What: All Issues : War & Peace : War with Iraq : H.R. 3289. Fiscal 2004 Supplemental Appropriations for Iraq and Afghanistan/Vote to Proceed to a Vote on a Second Rule of Debate Which Would End Debate and Amending Activity and Bring the Underlying Supplemental Bill to a Final Vote. (2003 house Roll Call 559)
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H.R. 3289. Fiscal 2004 Supplemental Appropriations for Iraq and Afghanistan/Vote to Proceed to a Vote on a Second Rule of Debate Which Would End Debate and Amending Activity and Bring the Underlying Supplemental Bill to a Final Vote.
house Roll Call 559     Oct 17, 2003
Progressive Position:
Nay
Progressive Result:
Loss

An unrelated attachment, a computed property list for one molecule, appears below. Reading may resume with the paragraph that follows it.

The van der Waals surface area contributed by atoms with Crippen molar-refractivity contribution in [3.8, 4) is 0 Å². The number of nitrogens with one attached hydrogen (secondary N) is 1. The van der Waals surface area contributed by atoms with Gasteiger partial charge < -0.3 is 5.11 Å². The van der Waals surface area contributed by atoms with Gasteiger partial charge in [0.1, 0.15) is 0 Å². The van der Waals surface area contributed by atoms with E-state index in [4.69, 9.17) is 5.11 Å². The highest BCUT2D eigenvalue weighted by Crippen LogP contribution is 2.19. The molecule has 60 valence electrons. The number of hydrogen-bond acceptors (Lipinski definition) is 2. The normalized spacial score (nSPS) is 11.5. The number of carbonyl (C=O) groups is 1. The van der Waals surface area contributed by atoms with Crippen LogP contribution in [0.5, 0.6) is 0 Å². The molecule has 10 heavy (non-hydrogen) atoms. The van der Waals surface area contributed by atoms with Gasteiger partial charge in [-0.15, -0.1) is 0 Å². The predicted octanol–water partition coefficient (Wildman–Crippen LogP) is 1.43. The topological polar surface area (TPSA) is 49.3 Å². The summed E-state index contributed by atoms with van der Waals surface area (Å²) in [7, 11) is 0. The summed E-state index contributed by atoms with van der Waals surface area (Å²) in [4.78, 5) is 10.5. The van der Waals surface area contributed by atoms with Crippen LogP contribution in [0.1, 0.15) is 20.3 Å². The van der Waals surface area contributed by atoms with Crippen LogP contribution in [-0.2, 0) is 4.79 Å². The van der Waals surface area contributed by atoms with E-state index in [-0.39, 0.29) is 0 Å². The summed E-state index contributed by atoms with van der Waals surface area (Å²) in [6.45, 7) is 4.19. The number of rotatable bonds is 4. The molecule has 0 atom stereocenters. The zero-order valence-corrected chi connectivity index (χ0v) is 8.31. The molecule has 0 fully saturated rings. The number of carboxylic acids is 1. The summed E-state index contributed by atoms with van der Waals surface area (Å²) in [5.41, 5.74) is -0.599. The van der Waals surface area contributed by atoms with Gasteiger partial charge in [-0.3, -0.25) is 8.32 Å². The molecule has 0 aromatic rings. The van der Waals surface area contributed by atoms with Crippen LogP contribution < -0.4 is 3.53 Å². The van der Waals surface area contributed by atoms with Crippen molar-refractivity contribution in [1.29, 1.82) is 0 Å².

After three days of House debate on the administration's $87 billion supplemental spending request for Iraq and Afghanistan, the Republican leadership drafted a second rule governing debate on the supplemental bill (the rules of debate are determined by the House Rules Committee, in effect an arm of the majority party leadership). The subject of this vote was a motion to proceed to a vote on the second rule (like legislation, rules can be debated and amended until a motion to proceed is passed to end debate and amending activity). Democrats, including Progressives, cried foul and pointed out that the second rule would effectively end all debate on the supplemental bill and bring the measure to a final vote. Only half of the 120 amendments that were offered during consideration of the supplemental bill, Progressives argued, had been debated on the House floor. In their view, the Republican leadership was ending debate prematurely in order to shield their rank-and-file from tough votes on widely-supported but yet-to-be-considered amendments which were drafted by Democratic lawmakers. According to Congressman Martin Frost (D-TX), the ranking Democrat on the House Rules Committee, "The Republican Party's leadership has been nothing short of disingenuous about the debate on this supplemental." Frost also suggested that democracy must be brought to the House of Representatives before it is introduced in Iraq. Conservatives voted in favor of the motion to proceed because, in their view, the three days of debate on the supplemental bill gave lawmakers ample time to offer their amendments and discuss the issues. It was time, they argued, for the House to move forward and pass the supplemental spending bill so that the money would be available for use as quickly as possible. On a perfectly party-line vote of 221-199, the motion to proceed was adopted and a vote was scheduled for the second rule of debate on the supplemental spending bill.

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